The Large Hadron Collider, a £1.5 billion particle accelerator, will need a £2 billion machine to examine the discoveries it makes, the head of the European Committee on Future Accelerators will say next week.
Brian Foster, chair of the committee and professor of physics at the University of Bristol, will tell the European Physical Society's high-energy physics meeting in Aachen, Germany, that plans for a linear accelerator are gaining political support. This will be completely different in design from the circular LHC, which is due to enter service in 2007, He said: "It seems very likely that there will be only one machine in the world in this class. That means it has to have worldwide support, and it has already got backing from the Organisation for Economic Cooperation and Development's Global Science Forum."
Professor Foster said: "The LHC is going to be a very good discovery machine because it will work by colliding comparatively large particles such as protons at very high energy. When they collide, you get a huge spread of energy that maximises the chances that you will see something new from the collision."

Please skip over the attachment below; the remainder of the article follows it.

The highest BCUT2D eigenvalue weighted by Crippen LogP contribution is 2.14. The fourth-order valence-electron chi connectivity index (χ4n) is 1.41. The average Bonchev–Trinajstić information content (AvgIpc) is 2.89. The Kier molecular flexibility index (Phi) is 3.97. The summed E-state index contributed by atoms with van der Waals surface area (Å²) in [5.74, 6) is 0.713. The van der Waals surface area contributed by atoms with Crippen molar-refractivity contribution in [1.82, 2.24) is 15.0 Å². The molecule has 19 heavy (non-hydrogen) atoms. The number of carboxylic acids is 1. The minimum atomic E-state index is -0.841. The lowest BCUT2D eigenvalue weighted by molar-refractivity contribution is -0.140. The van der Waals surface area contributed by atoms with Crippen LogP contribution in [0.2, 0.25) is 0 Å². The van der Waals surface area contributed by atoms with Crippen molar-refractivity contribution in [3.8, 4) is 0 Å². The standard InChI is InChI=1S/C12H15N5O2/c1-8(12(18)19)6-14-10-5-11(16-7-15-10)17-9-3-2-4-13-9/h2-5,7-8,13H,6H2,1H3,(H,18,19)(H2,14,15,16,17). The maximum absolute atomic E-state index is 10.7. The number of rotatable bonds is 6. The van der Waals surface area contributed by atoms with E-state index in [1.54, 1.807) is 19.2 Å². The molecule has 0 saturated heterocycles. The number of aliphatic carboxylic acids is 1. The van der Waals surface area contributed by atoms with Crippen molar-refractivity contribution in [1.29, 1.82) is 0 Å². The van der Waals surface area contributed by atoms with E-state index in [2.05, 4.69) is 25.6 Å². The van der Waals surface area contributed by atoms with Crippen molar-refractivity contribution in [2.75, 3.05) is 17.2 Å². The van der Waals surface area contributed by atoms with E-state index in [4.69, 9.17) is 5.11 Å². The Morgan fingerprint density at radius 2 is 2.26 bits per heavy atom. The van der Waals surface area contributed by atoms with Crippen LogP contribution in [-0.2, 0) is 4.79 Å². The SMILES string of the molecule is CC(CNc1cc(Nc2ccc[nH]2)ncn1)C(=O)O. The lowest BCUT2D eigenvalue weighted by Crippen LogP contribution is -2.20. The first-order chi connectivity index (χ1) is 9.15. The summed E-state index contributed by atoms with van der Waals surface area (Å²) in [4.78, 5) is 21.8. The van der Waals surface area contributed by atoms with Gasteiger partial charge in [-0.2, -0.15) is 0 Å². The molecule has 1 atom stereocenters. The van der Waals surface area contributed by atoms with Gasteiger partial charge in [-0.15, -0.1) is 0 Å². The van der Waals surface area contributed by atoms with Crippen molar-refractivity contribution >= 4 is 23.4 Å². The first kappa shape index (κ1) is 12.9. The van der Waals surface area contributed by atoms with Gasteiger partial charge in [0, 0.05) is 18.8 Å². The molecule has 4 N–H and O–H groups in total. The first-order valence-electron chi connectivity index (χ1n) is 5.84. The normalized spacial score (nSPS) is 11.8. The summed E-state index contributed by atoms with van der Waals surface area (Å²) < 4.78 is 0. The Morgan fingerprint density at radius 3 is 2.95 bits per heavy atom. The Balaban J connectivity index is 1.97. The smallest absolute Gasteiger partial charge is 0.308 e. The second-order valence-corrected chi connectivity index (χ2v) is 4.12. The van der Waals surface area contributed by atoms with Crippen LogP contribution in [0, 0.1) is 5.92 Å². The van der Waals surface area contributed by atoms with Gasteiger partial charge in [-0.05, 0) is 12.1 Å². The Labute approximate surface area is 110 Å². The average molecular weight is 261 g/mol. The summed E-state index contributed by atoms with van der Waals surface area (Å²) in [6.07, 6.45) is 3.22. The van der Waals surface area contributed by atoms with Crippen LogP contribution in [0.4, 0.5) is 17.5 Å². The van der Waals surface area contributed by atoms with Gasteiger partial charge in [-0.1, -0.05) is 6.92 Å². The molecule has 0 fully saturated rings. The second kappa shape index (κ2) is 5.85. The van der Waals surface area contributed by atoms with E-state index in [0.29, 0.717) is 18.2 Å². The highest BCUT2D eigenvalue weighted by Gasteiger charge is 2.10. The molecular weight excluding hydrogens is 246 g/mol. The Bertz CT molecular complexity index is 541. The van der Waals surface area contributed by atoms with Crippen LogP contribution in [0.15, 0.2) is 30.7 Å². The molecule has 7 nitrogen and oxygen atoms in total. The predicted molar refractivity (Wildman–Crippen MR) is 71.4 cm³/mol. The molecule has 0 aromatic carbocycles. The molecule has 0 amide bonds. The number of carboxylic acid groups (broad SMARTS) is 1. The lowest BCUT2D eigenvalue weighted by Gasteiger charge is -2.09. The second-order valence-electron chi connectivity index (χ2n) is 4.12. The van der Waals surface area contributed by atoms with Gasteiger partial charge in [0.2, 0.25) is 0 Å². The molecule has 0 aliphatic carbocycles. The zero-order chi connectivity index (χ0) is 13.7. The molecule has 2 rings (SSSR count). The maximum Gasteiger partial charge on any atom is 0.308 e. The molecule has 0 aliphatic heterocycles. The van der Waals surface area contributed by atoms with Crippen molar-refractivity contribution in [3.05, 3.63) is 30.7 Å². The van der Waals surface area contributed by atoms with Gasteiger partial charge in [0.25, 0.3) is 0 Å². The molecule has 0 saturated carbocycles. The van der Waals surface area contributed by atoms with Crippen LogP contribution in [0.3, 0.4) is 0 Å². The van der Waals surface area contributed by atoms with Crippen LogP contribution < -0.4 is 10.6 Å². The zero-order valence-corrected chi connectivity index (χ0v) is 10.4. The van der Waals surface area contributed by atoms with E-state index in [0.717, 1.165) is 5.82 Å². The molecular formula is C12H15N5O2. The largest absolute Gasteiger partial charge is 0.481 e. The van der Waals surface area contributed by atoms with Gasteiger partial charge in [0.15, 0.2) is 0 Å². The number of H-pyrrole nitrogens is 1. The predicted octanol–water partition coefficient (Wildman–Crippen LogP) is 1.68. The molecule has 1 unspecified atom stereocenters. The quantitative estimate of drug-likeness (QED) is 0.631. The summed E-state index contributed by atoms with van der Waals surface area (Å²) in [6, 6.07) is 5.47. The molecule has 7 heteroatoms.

First among its targets will be the Higgs boson, a particle associated with one of the most basic properties of matter - its mass.
Professor Foster said: "The new machine we are looking at will be a linear collider, a long, straight machine that will be used to collide electrons and positrons (particles identical to electrons but with the opposite electrical charge). As far as we can tell, these are simple, point-sized objects, and when they collide they do so with maximum energy every time.
"That means that under any possible result we can envisage from the LHC, this machine will tell us in detail what we have discovered. If there is a Higgs boson, for example, the LHC will find it but the collider will tell us its size, mass and other properties exactly.
"In the past, we have had big advantages from having a hadron collider and an electron one running at the same time. We hope to get started on this machine soon to get the same benefits."
The UK invested in the collider's development phase in the last round of the spending review, but it has yet to make a formal commitment to the full project.
Exactly who would build the collider and where is a tricky issue because Cern, the Swiss laboratory where the LHC is under construction, has been blamed for cost overruns on the project.
Professor Foster said that this aspect of the plan was likely to be discussed at a meeting of world science ministers in 2004.